“I think anybody that does a good-faith effort to do that will be ultimately protected in the courts,” she said.
But what property managers consider good faith efforts varies. Some are limiting capacity in elevators, while others don’t. Some are asking residents to take the stairs if they can. Some are marking their floors to keep people apart.
Others consider additional cleanings to be enough. Some have safety policies on paper but don’t consider enforcement of mask wearing or social distancing in common areas to be their responsibility. Some kept their gyms open while the city and state ordered them closed.
Many property managers are encouraging virtual and self-guided tours, closing offices to walk-ins, and allowing employees to work from home if possible. Many are limiting the amount of time workers spend in units, giving them gloves and masks, and using plastic barriers at front desks.
“The one thing we want to convey is that we have been on the front lines of this crisis since the beginning,” said David Brogan, executive director of the New Jersey Apartment Association. “Our employees are essential workers.”
In addition to cleaning more and separating staff into alternating shifts, the Society Hill Towers had employees and contractors go through COVID-19 safety training through the Occupational Safety and Health Administration, said Brett Scioli, the condo community’s general manager.
The condo has restricted outside contractors. Residents are no longer allowed to rent out the lounge. Mask requirements at the pool and fitness center have deterred some residents. Attorneys, insurance carriers, and the condo’s board all weigh in on safety measures.
“We’ve absorbed a lot of material relating to the pandemic and transmission and what’s required of us to keep the building clean and the residents and employees safe,” Scioli said.
In November, Society Hill Towers told residents they faced a $100 fine if they violated the mask mandate after receiving a warning. The few people who weren’t wearing masks got on board, Scioli said. Visitors and contractors without masks can’t enter the buildings.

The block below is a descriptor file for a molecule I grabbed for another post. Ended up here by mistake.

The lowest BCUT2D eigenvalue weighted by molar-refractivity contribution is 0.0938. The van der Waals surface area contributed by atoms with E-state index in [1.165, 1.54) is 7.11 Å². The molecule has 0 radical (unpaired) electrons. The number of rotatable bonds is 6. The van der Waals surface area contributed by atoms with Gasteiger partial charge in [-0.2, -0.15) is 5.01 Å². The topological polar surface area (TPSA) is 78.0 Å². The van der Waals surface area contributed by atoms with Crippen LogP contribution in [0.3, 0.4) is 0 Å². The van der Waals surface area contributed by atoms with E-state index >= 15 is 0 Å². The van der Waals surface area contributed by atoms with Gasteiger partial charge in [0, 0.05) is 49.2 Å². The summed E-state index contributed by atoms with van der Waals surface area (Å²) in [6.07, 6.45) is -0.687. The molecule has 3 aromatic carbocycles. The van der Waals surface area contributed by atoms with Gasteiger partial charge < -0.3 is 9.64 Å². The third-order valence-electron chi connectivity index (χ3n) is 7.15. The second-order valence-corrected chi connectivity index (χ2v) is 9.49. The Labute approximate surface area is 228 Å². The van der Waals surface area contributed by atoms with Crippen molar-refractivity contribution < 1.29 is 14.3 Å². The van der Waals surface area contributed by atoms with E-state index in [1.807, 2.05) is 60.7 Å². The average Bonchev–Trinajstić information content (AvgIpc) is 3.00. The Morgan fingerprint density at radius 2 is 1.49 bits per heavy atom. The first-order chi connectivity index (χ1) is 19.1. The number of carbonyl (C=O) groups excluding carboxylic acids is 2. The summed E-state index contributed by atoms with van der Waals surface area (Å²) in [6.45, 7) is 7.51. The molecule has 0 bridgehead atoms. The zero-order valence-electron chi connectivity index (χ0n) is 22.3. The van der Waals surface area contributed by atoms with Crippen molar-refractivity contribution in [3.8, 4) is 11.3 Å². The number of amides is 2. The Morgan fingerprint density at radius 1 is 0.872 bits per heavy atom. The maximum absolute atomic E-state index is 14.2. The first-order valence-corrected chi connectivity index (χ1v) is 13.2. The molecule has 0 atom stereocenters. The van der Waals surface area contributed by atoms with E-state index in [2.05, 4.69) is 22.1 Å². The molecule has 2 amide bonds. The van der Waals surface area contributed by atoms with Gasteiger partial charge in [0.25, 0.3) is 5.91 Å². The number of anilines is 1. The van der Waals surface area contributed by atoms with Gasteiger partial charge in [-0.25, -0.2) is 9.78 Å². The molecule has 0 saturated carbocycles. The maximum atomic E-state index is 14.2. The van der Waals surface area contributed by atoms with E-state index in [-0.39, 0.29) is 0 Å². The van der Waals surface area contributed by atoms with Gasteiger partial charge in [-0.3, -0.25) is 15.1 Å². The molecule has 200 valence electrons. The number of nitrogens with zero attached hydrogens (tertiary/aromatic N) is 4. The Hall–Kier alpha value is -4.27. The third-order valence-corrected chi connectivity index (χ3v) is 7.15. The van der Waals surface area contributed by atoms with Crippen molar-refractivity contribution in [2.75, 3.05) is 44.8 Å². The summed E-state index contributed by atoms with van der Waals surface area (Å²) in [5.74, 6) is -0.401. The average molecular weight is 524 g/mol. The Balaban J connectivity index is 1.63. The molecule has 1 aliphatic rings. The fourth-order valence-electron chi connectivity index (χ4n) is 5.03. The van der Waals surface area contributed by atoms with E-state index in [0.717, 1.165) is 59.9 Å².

In talking with managers at other buildings, Scioli said he’s found that how strict a property’s protocols are can depend on the demographics of the building. Some with mostly younger residents are more lax, he said.
Jessica Scully, president of the Scully Co., which manages nine apartment buildings in Philadelphia, said the company has “always chosen the ‘err on the side of caution’ approach” to the pandemic. The company screens employees for COVID-19 symptoms and has closed some common areas. Early in the pandemic, the company had hand sanitizer made and gave it to residents. It has put up “tons and tons and tons” of signs.
“We’ve had to be responsive to the numbers and the surges and what’s happening in the local markets where we operate,” she said.
The St. James in Washington Square, which the Scully Co. manages, set up a table near the front desk where residents can pick up food deliveries. It restricts access to the lobby from the outside. Since it had to cancel its annual holiday party with open bar and live music, employees delivered a bottle of prosecco and a box of cookies to each apartment.
Protecting residents has to be the priority, said Brogan of the New Jersey Apartment Association. Most of the discussion about the pandemic and housing pits tenants against landlords, but the pandemic is hurting both in different ways, he said.